Sunday, April 12, 2015

Legionnaire - The Enigma of Time (2015)

Most of us can agree that we need more traditional heavy metal in our lives, but the fact of the matter is that good examples are hard to come by. Being evocative of metal forefathers is a fine aspiration, but all too often bands reaching for "classic" status come off as cheap imitations and lack the creativity needed for lasting, memorable music. One band poised to break mold, however, is Legionnaire, a Finnish quartet with two rough demos to their name, in addition to the essential songwriting zest needed to reinvent the wheel. In a nutshell, their music is emotional, climactic, and, yes, filled with all the harmonized guitars and riffs one could ask for.

Looking more closely, Legionnaire's music isn't about a formulaic approach. In fact, it's far from it and varies tempo quite often, which keeps the songs from stagnating and dying a slow, painful death. Their sophomore demo, The Enigma of Time, in particular, shows a group tightening the reigns as they step ever closer to becoming a single entity in each song.

The final outcome is a collection of four rough songs that aren't too far off, sound-wise, from eighties cult bands like Steel Assassin (though not vocally!). Guitars are coarse and jagged--as expected of demos--while drums careen flatly from the walls surrounding them, as if performing in a cavern. Most surprising, though, is the audible bass that sits confidently under the mix and does its job as the backbone admirably well. Demos are great for that--it's always inspiring to hear the bottom end on a metal album and The Enigma of Time is no exception to that rule.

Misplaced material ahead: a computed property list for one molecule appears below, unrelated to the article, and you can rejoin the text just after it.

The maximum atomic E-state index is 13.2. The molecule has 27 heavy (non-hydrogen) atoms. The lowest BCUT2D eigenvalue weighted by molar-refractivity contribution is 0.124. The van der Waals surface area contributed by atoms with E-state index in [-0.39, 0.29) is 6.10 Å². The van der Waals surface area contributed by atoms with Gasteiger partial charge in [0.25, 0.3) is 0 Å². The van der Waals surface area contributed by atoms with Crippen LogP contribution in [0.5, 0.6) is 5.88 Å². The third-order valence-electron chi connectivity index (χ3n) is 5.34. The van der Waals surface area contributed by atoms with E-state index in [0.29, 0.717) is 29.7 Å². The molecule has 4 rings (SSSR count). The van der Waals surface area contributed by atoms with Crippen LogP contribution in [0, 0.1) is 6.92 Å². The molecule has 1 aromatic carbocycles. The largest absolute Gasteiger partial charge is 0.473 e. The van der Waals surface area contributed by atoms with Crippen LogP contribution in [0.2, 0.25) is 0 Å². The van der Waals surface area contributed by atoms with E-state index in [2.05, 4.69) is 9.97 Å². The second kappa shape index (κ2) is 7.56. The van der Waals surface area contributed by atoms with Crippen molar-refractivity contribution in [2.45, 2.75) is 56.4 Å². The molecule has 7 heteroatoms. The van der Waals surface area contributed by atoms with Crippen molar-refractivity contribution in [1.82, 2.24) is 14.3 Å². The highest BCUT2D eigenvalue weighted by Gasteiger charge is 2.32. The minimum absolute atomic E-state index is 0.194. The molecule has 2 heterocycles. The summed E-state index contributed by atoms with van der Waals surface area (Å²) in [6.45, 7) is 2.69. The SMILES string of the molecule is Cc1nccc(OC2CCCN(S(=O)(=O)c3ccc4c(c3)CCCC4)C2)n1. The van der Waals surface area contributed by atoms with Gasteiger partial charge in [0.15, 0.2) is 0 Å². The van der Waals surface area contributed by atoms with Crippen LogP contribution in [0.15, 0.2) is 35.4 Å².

"The Guardian" kicks off the demo with up-pace tempo and a sense of urgency that shows the band means business. Harmonized guitars follow as the main riff drops to help the music breathe--and much of the demo is composed smartly like this, too. Particular thought is put into each composition while staying true to traditional heavy metal's roots. Mind you, there aren't many surprises here, but the clever bits are hard not to appreciate, which the rest of the track listing also demonstrates with instrumentals and decisive guitar playing.

In short, The Enigma of Time is quite good for what it is and shows promise. It won't win any awards because it takes a special kind of person to appreciate the demo-like atmosphere, but with a proper production, Legionnaire could sound even more phenomenal than they already do, and help breathe life into traditional heavy metal as it continues to grow and develop in the 21st century.


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